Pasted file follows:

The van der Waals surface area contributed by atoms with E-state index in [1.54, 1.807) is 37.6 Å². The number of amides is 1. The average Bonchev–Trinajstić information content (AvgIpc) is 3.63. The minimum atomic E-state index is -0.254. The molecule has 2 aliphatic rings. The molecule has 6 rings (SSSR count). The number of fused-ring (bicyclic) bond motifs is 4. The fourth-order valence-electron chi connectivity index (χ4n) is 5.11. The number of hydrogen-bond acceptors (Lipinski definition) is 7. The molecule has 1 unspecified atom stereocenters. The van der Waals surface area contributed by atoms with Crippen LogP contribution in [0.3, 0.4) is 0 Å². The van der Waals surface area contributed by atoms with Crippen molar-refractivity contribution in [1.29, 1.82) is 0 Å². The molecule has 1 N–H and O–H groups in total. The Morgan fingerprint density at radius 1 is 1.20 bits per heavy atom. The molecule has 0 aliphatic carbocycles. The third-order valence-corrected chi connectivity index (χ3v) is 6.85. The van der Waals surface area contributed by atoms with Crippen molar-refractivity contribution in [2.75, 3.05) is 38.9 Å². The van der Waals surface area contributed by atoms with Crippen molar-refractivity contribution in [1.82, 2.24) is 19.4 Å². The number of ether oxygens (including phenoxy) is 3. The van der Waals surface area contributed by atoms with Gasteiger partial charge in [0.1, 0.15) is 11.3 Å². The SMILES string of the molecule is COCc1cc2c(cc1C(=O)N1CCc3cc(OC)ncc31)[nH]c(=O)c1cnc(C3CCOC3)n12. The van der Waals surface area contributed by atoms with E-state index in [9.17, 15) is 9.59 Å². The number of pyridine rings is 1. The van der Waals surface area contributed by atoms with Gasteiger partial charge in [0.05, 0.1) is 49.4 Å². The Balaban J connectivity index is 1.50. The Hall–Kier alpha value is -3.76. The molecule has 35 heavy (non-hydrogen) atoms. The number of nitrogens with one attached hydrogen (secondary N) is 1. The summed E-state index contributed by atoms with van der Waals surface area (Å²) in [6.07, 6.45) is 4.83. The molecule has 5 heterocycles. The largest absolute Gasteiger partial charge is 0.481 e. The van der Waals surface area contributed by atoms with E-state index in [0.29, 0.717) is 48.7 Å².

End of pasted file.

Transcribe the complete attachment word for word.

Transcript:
The van der Waals surface area contributed by atoms with E-state index in [1.54, 1.807) is 37.6 Å². The number of amides is 1. The average Bonchev–Trinajstić information content (AvgIpc) is 3.63. The minimum atomic E-state index is -0.254. The molecule has 2 aliphatic rings. The molecule has 6 rings (SSSR count). The number of fused-ring (bicyclic) bond motifs is 4. The fourth-order valence-electron chi connectivity index (χ4n) is 5.11. The number of hydrogen-bond acceptors (Lipinski definition) is 7. The molecule has 1 unspecified atom stereocenters. The van der Waals surface area contributed by atoms with Crippen LogP contribution in [0.3, 0.4) is 0 Å². The van der Waals surface area contributed by atoms with Crippen molar-refractivity contribution in [1.29, 1.82) is 0 Å². The molecule has 1 N–H and O–H groups in total. The Morgan fingerprint density at radius 1 is 1.20 bits per heavy atom. The molecule has 0 aliphatic carbocycles. The third-order valence-corrected chi connectivity index (χ3v) is 6.85. The van der Waals surface area contributed by atoms with Crippen molar-refractivity contribution in [2.75, 3.05) is 38.9 Å². The van der Waals surface area contributed by atoms with Crippen molar-refractivity contribution in [1.82, 2.24) is 19.4 Å². The number of ether oxygens (including phenoxy) is 3. The van der Waals surface area contributed by atoms with Gasteiger partial charge in [0.1, 0.15) is 11.3 Å². The SMILES string of the molecule is COCc1cc2c(cc1C(=O)N1CCc3cc(OC)ncc31)[nH]c(=O)c1cnc(C3CCOC3)n12. The van der Waals surface area contributed by atoms with E-state index in [9.17, 15) is 9.59 Å². The number of pyridine rings is 1. The van der Waals surface area contributed by atoms with Gasteiger partial charge in [0.05, 0.1) is 49.4 Å². The Balaban J connectivity index is 1.50. The Hall–Kier alpha value is -3.76. The molecule has 35 heavy (non-hydrogen) atoms. The number of nitrogens with one attached hydrogen (secondary N) is 1. The summed E-state index contributed by atoms with van der Waals surface area (Å²) in [6.07, 6.45) is 4.83. The molecule has 5 heterocycles. The largest absolute Gasteiger partial charge is 0.481 e. The van der Waals surface area contributed by atoms with E-state index in [0.29, 0.717) is 48.7 Å².